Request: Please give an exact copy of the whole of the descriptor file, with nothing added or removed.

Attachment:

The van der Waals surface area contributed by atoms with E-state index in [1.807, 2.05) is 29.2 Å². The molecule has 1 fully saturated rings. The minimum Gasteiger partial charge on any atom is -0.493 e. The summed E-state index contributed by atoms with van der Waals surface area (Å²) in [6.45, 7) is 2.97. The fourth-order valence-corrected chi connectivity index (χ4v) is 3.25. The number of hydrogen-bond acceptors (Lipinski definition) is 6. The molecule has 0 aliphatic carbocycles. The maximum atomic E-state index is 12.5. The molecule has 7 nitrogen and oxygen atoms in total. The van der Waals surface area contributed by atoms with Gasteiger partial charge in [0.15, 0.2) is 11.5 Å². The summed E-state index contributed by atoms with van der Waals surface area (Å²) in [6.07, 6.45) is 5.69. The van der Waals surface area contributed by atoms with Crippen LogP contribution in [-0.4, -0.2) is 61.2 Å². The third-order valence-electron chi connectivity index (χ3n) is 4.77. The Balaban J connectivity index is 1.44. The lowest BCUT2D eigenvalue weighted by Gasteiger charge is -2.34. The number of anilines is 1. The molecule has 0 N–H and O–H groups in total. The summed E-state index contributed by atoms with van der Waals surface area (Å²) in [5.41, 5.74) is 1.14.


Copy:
The van der Waals surface area contributed by atoms with E-state index in [1.807, 2.05) is 29.2 Å². The molecule has 1 fully saturated rings. The minimum Gasteiger partial charge on any atom is -0.493 e. The summed E-state index contributed by atoms with van der Waals surface area (Å²) in [6.45, 7) is 2.97. The fourth-order valence-corrected chi connectivity index (χ4v) is 3.25. The number of hydrogen-bond acceptors (Lipinski definition) is 6. The molecule has 0 aliphatic carbocycles. The maximum atomic E-state index is 12.5. The molecule has 7 nitrogen and oxygen atoms in total. The van der Waals surface area contributed by atoms with Gasteiger partial charge in [0.15, 0.2) is 11.5 Å². The summed E-state index contributed by atoms with van der Waals surface area (Å²) in [6.07, 6.45) is 5.69. The van der Waals surface area contributed by atoms with Crippen LogP contribution in [-0.4, -0.2) is 61.2 Å². The third-order valence-electron chi connectivity index (χ3n) is 4.77. The Balaban J connectivity index is 1.44. The lowest BCUT2D eigenvalue weighted by Gasteiger charge is -2.34. The number of anilines is 1. The molecule has 0 N–H and O–H groups in total. The summed E-state index contributed by atoms with van der Waals surface area (Å²) in [5.41, 5.74) is 1.14.